How to Deal with Unreasonable Contrarians
A river without banks drifts calmly into oblivion.
Constraint makes the river powerful.
Tell teams what they can’t do and where they can’t go and they’ll get further, faster. This applies to how they treat unreasonable contrarians.
“The reasonable man adapts himself to the world; the unreasonable one persists in trying to adapt the world to himself. Therefore all progress depends on the unreasonable man.” George Bernard Shaw
The path to oblivion feels like home to reasonable people. They drift along like rivers without banks. Everyone gets along. But, the path to extraordinary is turbulent.
There’s hope if you have an unreasonable contrarian on your team.
Innovators don’t fit in because innovation is the result of not fitting in.
Difference, not sameness, ignites innovation.
If you want innovation, don’t manage unreasonable contrarians, release them.
Friction between conformists and contrarians is normal, predictable. Reasonable people reject the unreasonable.
Conformists – those who get along – complain about contrarians who don’t let the opinions of others control them.
I asked Malcolm Gladwell for advice on helping teams get along with their unreasonable members. He said, “Tell them to grow up. Deal with it.”
Don’t push out contrarians; invite them in.
Stability is the result of accepting what won’t change.
Establish constraints for conformists. Tell them what isn’t going to change. If you give them hope that they can expel contrarians, they’ll keep trying. Be kind, but tell them their efforts are futile. Establish banks for the river.
The hope of the future lies with unreasonable contrarians. Eventually, the reasonable destroy us all.
What about jerks:
A contrarian without a noble cause is just a jerk. Remove jerks. Embrace contrarians.
How have you dealt with unreasonable contrarians on your team?
**This post is inspired by a conversation/interview with Malcolm Gladwell. Buy Malcolm’s book “David and Goliath.”
My friend Dave grew up on a cattle ranch in New Mexico. Occasionally, certain cows proved difficult to control and Dave recommended eliminating them. His father rebuked him and said, “Don’t kill the mavericks, they strengthen the herd. Ditto contrarians; they strengthen the team.
Thanks Jeff. Cool illustration. My roots go back to a dairy farm in Maine.
Good morning, Dan. I am really going to have to think about this one. It took me almost half the post before I understood where you were headed. In my experience, the unreasonable “contrarians” have always been the “literals,” the people on the team so attached to “the way we’ve always done it” that the team can’t move forward. And the literals tend to be singularly unreasonable about it, bucking change at every step. I can see how visionaries are out of step, but rarely unreasonable.
I guess what I am saying is that this post seems opposite to my experience. But perhaps that is because I tend to assemble teams of visionaries. Hmmm…
Thanks Steven. It looks like organizations have at least two types of contrarians: those who fight FOR the status quo and those who fight AGAINST.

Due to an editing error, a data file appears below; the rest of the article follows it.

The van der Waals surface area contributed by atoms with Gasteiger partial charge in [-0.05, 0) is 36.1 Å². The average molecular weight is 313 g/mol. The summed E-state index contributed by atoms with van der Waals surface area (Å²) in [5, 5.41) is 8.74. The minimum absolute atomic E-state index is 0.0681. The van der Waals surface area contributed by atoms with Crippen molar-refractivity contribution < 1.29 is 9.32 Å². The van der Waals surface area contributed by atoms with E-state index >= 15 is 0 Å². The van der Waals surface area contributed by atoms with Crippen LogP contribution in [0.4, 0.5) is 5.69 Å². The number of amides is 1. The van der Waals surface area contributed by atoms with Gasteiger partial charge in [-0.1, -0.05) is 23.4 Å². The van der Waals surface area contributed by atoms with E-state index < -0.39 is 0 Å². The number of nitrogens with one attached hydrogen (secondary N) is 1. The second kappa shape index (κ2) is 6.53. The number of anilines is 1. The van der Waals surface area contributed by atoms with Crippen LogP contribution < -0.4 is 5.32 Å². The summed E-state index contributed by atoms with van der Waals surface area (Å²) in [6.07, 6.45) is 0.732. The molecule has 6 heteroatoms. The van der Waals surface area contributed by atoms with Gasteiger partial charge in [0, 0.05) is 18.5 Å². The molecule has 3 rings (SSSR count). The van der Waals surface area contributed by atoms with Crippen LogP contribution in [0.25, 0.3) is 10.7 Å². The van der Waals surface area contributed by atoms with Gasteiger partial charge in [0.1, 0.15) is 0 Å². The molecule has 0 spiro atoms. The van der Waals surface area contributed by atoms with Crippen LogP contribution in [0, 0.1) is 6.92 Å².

Welcome contrarians who want the organization’s mission to succeed and support its values, and do so transparently. Innovators, disruptors, plain speakers, people who point out the elephant in the room are to be valued. Use them to flush out the social loafers.
Get rid of those who further personal agendas to the detriment of the organization, who have irreconcilable values, who manipulate or lie, who hold grudges.
Bingo!! Thanks Marc.
I think you make great points about channeling the natures and talents of two groups of people. You have those who function best by knowing the parameters and “rules.” Give them a structure to follow and depend on and they are better focused in their performance. Then you have those people who are choked by too much structure. The rebels and the misfits who are usually our colorful creatives and pioneers. While they also need a base structure to keep them tied to earth somehow, they also need their heads and they don’t function well under micro-management or without passion. Seems the answer is to strike a balance between. And to pick your battles.
I don’t know about anyone else but when I read articles like this I try to think back and do an honest assessment of both the team’s I’ve lead and those I’ve been apart of. In this case while I’d love to jump in and say “I’ve done that!” this time I don’t think I can. I’ve tried to coax the contrarian to become more of a “team player.” After reading this and thinking back on the personalities of “my” contrarians – I see that the challenge approach would have been much more productive – and enjoyable for all involved. It would have made my contrarians feel much more valued for their strengths. I will be including this in my management toolbox moving forward though.
Thanks Graydon. My experience is it’s foolish to hope a contrarian will change. It’s always challenging to work with these types.
every team can use a gadfly
I’ve heard it said this way, “Control the passion without killing the spirit.”
I am happy you added the part in the end about “jerks.” I was thinking to myself what about people that are contrarians yet are bullies and use power to persuade or talk down to others. That is a tougher nut because you need dissent, it just has to be tempered. Nice work Dan.
Terrific article… important to remind ourselves that all freeways have guardrails for a reason.